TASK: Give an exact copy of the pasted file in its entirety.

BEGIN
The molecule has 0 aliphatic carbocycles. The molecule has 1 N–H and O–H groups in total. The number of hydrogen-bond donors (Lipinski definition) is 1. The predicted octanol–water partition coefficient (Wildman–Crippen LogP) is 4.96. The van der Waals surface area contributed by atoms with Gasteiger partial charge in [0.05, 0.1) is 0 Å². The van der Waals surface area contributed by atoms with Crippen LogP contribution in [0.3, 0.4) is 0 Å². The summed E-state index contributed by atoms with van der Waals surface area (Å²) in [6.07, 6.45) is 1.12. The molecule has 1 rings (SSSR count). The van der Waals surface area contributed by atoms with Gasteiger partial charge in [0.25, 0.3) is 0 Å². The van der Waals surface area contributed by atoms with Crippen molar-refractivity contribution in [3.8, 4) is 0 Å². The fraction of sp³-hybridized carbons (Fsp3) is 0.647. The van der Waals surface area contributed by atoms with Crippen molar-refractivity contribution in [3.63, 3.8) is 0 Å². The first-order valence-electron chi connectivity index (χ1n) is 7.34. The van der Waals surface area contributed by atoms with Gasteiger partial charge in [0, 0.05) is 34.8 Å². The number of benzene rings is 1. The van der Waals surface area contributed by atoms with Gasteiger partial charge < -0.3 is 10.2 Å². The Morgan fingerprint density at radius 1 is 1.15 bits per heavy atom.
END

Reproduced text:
The molecule has 0 aliphatic carbocycles. The molecule has 1 N–H and O–H groups in total. The number of hydrogen-bond donors (Lipinski definition) is 1. The predicted octanol–water partition coefficient (Wildman–Crippen LogP) is 4.96. The van der Waals surface area contributed by atoms with Gasteiger partial charge in [0.05, 0.1) is 0 Å². The van der Waals surface area contributed by atoms with Crippen LogP contribution in [0.3, 0.4) is 0 Å². The summed E-state index contributed by atoms with van der Waals surface area (Å²) in [6.07, 6.45) is 1.12. The molecule has 1 rings (SSSR count). The van der Waals surface area contributed by atoms with Gasteiger partial charge in [0.25, 0.3) is 0 Å². The van der Waals surface area contributed by atoms with Crippen molar-refractivity contribution in [3.8, 4) is 0 Å². The fraction of sp³-hybridized carbons (Fsp3) is 0.647. The van der Waals surface area contributed by atoms with Crippen molar-refractivity contribution in [3.63, 3.8) is 0 Å². The first-order valence-electron chi connectivity index (χ1n) is 7.34. The van der Waals surface area contributed by atoms with Gasteiger partial charge in [0, 0.05) is 34.8 Å². The number of benzene rings is 1. The van der Waals surface area contributed by atoms with Gasteiger partial charge < -0.3 is 10.2 Å². The Morgan fingerprint density at radius 1 is 1.15 bits per heavy atom.